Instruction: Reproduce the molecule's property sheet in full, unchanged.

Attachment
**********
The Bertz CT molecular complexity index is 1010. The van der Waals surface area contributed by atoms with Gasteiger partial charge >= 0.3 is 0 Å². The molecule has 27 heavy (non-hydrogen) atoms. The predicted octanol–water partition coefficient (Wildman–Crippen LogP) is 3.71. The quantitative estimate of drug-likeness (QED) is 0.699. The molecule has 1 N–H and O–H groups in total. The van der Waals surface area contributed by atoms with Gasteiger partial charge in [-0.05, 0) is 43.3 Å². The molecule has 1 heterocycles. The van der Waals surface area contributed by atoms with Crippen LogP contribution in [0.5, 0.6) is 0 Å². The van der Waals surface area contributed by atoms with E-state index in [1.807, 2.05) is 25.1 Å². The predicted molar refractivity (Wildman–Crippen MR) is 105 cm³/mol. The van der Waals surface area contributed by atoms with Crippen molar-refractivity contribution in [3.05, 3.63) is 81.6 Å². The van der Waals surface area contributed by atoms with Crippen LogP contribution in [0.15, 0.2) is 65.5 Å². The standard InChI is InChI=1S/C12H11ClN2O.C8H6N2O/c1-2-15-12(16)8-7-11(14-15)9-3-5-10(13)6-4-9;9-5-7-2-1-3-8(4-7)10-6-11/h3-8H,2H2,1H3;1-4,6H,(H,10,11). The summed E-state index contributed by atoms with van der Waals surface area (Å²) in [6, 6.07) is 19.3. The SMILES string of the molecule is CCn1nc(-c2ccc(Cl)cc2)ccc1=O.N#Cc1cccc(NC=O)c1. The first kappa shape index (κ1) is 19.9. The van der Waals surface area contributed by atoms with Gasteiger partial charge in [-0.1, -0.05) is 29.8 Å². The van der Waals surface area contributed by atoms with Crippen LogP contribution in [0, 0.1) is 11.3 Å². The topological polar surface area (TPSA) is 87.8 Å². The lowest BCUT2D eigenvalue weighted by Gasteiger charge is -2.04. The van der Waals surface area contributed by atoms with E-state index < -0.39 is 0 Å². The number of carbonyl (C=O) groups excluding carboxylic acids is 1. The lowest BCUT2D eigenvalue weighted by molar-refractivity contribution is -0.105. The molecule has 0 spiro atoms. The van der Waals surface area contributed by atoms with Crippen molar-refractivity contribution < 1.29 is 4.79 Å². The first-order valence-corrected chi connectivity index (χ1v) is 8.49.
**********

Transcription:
The Bertz CT molecular complexity index is 1010. The van der Waals surface area contributed by atoms with Gasteiger partial charge >= 0.3 is 0 Å². The molecule has 27 heavy (non-hydrogen) atoms. The predicted octanol–water partition coefficient (Wildman–Crippen LogP) is 3.71. The quantitative estimate of drug-likeness (QED) is 0.699. The molecule has 1 N–H and O–H groups in total. The van der Waals surface area contributed by atoms with Gasteiger partial charge in [-0.05, 0) is 43.3 Å². The molecule has 1 heterocycles. The van der Waals surface area contributed by atoms with Crippen LogP contribution in [0.5, 0.6) is 0 Å². The van der Waals surface area contributed by atoms with E-state index in [1.807, 2.05) is 25.1 Å². The predicted molar refractivity (Wildman–Crippen MR) is 105 cm³/mol. The van der Waals surface area contributed by atoms with Crippen molar-refractivity contribution in [3.05, 3.63) is 81.6 Å². The van der Waals surface area contributed by atoms with Crippen LogP contribution in [0.15, 0.2) is 65.5 Å². The standard InChI is InChI=1S/C12H11ClN2O.C8H6N2O/c1-2-15-12(16)8-7-11(14-15)9-3-5-10(13)6-4-9;9-5-7-2-1-3-8(4-7)10-6-11/h3-8H,2H2,1H3;1-4,6H,(H,10,11). The summed E-state index contributed by atoms with van der Waals surface area (Å²) in [6, 6.07) is 19.3. The SMILES string of the molecule is CCn1nc(-c2ccc(Cl)cc2)ccc1=O.N#Cc1cccc(NC=O)c1. The first kappa shape index (κ1) is 19.9. The van der Waals surface area contributed by atoms with Gasteiger partial charge in [-0.1, -0.05) is 29.8 Å². The van der Waals surface area contributed by atoms with Crippen LogP contribution in [0, 0.1) is 11.3 Å². The topological polar surface area (TPSA) is 87.8 Å². The lowest BCUT2D eigenvalue weighted by Gasteiger charge is -2.04. The van der Waals surface area contributed by atoms with E-state index < -0.39 is 0 Å². The number of carbonyl (C=O) groups excluding carboxylic acids is 1. The lowest BCUT2D eigenvalue weighted by molar-refractivity contribution is -0.105. The molecule has 0 spiro atoms. The van der Waals surface area contributed by atoms with Crippen molar-refractivity contribution < 1.29 is 4.79 Å². The first-order valence-corrected chi connectivity index (χ1v) is 8.49.